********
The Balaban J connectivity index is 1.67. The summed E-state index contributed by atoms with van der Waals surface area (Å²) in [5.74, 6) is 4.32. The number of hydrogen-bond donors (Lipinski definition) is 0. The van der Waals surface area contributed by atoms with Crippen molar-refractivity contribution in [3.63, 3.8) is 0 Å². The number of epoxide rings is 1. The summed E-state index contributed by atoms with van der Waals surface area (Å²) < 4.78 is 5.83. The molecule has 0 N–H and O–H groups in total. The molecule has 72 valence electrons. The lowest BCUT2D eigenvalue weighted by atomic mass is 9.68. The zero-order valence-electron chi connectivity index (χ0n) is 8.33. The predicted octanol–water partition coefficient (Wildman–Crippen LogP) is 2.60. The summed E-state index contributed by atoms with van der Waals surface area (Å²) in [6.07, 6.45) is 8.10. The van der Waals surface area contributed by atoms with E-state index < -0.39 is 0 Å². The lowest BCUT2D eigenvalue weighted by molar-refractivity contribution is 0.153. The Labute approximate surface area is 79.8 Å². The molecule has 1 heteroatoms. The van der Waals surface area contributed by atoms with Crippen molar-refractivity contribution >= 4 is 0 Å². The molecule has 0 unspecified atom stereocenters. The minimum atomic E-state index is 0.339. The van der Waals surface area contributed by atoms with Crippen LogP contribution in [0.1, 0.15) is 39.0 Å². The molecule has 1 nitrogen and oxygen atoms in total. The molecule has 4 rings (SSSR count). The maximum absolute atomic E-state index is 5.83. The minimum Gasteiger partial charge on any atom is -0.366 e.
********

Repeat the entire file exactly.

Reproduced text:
The Balaban J connectivity index is 1.67. The summed E-state index contributed by atoms with van der Waals surface area (Å²) in [5.74, 6) is 4.32. The number of hydrogen-bond donors (Lipinski definition) is 0. The van der Waals surface area contributed by atoms with Crippen molar-refractivity contribution in [3.63, 3.8) is 0 Å². The number of epoxide rings is 1. The summed E-state index contributed by atoms with van der Waals surface area (Å²) < 4.78 is 5.83. The molecule has 0 N–H and O–H groups in total. The molecule has 72 valence electrons. The lowest BCUT2D eigenvalue weighted by atomic mass is 9.68. The zero-order valence-electron chi connectivity index (χ0n) is 8.33. The predicted octanol–water partition coefficient (Wildman–Crippen LogP) is 2.60. The summed E-state index contributed by atoms with van der Waals surface area (Å²) in [6.07, 6.45) is 8.10. The van der Waals surface area contributed by atoms with E-state index < -0.39 is 0 Å². The lowest BCUT2D eigenvalue weighted by molar-refractivity contribution is 0.153. The Labute approximate surface area is 79.8 Å². The molecule has 1 heteroatoms. The van der Waals surface area contributed by atoms with Crippen molar-refractivity contribution >= 4 is 0 Å². The molecule has 0 unspecified atom stereocenters. The minimum atomic E-state index is 0.339. The van der Waals surface area contributed by atoms with Crippen LogP contribution in [0.1, 0.15) is 39.0 Å². The molecule has 1 nitrogen and oxygen atoms in total. The molecule has 4 rings (SSSR count). The maximum absolute atomic E-state index is 5.83. The minimum Gasteiger partial charge on any atom is -0.366 e.